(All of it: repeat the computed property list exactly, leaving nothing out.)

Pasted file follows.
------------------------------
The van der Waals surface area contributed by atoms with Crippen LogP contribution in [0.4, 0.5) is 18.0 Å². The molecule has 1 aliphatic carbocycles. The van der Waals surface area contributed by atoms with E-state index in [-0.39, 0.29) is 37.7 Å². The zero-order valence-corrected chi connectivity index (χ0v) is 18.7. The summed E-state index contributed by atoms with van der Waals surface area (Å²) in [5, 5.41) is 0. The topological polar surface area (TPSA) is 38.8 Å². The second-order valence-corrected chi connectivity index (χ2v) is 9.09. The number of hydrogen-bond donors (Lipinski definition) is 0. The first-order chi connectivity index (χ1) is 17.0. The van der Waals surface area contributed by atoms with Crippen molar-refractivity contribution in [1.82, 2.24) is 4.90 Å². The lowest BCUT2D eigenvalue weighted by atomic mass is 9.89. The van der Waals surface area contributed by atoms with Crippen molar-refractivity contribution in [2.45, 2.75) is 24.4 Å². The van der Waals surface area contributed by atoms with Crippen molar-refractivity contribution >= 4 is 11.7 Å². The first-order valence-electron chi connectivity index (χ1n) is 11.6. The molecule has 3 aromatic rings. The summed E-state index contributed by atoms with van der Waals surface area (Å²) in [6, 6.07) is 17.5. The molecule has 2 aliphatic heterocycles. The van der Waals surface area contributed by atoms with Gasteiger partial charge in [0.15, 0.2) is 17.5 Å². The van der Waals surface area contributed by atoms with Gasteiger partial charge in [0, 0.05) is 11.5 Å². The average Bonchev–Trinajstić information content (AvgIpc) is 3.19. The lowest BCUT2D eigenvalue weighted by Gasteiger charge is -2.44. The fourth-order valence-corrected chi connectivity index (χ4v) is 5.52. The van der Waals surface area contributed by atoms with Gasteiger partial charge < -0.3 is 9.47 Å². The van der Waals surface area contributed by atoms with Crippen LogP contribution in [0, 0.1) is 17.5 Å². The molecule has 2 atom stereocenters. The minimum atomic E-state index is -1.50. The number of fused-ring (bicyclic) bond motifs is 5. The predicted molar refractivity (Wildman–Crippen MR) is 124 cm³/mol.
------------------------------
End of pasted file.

The van der Waals surface area contributed by atoms with Crippen LogP contribution in [0.4, 0.5) is 18.0 Å². The molecule has 1 aliphatic carbocycles. The van der Waals surface area contributed by atoms with E-state index in [-0.39, 0.29) is 37.7 Å². The zero-order valence-corrected chi connectivity index (χ0v) is 18.7. The summed E-state index contributed by atoms with van der Waals surface area (Å²) in [5, 5.41) is 0. The topological polar surface area (TPSA) is 38.8 Å². The second-order valence-corrected chi connectivity index (χ2v) is 9.09. The number of hydrogen-bond donors (Lipinski definition) is 0. The first-order chi connectivity index (χ1) is 17.0. The van der Waals surface area contributed by atoms with Crippen molar-refractivity contribution in [1.82, 2.24) is 4.90 Å². The lowest BCUT2D eigenvalue weighted by atomic mass is 9.89. The van der Waals surface area contributed by atoms with Crippen molar-refractivity contribution in [2.45, 2.75) is 24.4 Å². The van der Waals surface area contributed by atoms with Crippen molar-refractivity contribution >= 4 is 11.7 Å². The first-order valence-electron chi connectivity index (χ1n) is 11.6. The molecule has 3 aromatic rings. The summed E-state index contributed by atoms with van der Waals surface area (Å²) in [6, 6.07) is 17.5. The molecule has 2 aliphatic heterocycles. The van der Waals surface area contributed by atoms with Gasteiger partial charge in [0.15, 0.2) is 17.5 Å². The van der Waals surface area contributed by atoms with Gasteiger partial charge in [0, 0.05) is 11.5 Å². The average Bonchev–Trinajstić information content (AvgIpc) is 3.19. The lowest BCUT2D eigenvalue weighted by Gasteiger charge is -2.44. The fourth-order valence-corrected chi connectivity index (χ4v) is 5.52. The van der Waals surface area contributed by atoms with Gasteiger partial charge < -0.3 is 9.47 Å². The van der Waals surface area contributed by atoms with Crippen LogP contribution in [0, 0.1) is 17.5 Å². The molecule has 2 atom stereocenters. The minimum atomic E-state index is -1.50. The number of fused-ring (bicyclic) bond motifs is 5. The predicted molar refractivity (Wildman–Crippen MR) is 124 cm³/mol.